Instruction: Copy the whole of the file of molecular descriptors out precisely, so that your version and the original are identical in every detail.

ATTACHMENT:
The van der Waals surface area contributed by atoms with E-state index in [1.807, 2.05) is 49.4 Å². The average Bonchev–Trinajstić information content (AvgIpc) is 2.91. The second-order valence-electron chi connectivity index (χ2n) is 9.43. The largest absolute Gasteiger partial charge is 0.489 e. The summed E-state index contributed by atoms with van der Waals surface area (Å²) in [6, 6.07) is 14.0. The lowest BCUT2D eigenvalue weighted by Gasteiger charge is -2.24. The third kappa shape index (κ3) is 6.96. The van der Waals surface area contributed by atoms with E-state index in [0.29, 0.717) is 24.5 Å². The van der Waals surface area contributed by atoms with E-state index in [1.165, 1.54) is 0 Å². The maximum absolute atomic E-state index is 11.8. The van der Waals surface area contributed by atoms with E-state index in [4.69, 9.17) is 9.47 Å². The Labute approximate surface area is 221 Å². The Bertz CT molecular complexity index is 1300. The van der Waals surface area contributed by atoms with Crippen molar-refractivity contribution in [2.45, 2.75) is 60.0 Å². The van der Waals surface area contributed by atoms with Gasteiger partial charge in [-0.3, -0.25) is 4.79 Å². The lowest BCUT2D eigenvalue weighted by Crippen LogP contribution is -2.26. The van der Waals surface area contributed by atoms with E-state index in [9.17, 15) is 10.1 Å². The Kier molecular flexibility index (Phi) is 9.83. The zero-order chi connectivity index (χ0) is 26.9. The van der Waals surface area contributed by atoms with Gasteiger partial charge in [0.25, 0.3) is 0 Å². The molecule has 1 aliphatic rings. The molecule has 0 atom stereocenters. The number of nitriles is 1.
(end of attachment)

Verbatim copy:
The van der Waals surface area contributed by atoms with E-state index in [1.807, 2.05) is 49.4 Å². The average Bonchev–Trinajstić information content (AvgIpc) is 2.91. The second-order valence-electron chi connectivity index (χ2n) is 9.43. The largest absolute Gasteiger partial charge is 0.489 e. The summed E-state index contributed by atoms with van der Waals surface area (Å²) in [6, 6.07) is 14.0. The lowest BCUT2D eigenvalue weighted by Gasteiger charge is -2.24. The third kappa shape index (κ3) is 6.96. The van der Waals surface area contributed by atoms with E-state index in [0.29, 0.717) is 24.5 Å². The van der Waals surface area contributed by atoms with E-state index in [1.165, 1.54) is 0 Å². The maximum absolute atomic E-state index is 11.8. The van der Waals surface area contributed by atoms with E-state index in [4.69, 9.17) is 9.47 Å². The Labute approximate surface area is 221 Å². The Bertz CT molecular complexity index is 1300. The van der Waals surface area contributed by atoms with Crippen molar-refractivity contribution in [2.45, 2.75) is 60.0 Å². The van der Waals surface area contributed by atoms with Gasteiger partial charge in [-0.3, -0.25) is 4.79 Å². The lowest BCUT2D eigenvalue weighted by Crippen LogP contribution is -2.26. The van der Waals surface area contributed by atoms with E-state index in [9.17, 15) is 10.1 Å². The Kier molecular flexibility index (Phi) is 9.83. The zero-order chi connectivity index (χ0) is 26.9. The van der Waals surface area contributed by atoms with Gasteiger partial charge in [0.25, 0.3) is 0 Å². The molecule has 1 aliphatic rings. The molecule has 0 atom stereocenters. The number of nitriles is 1.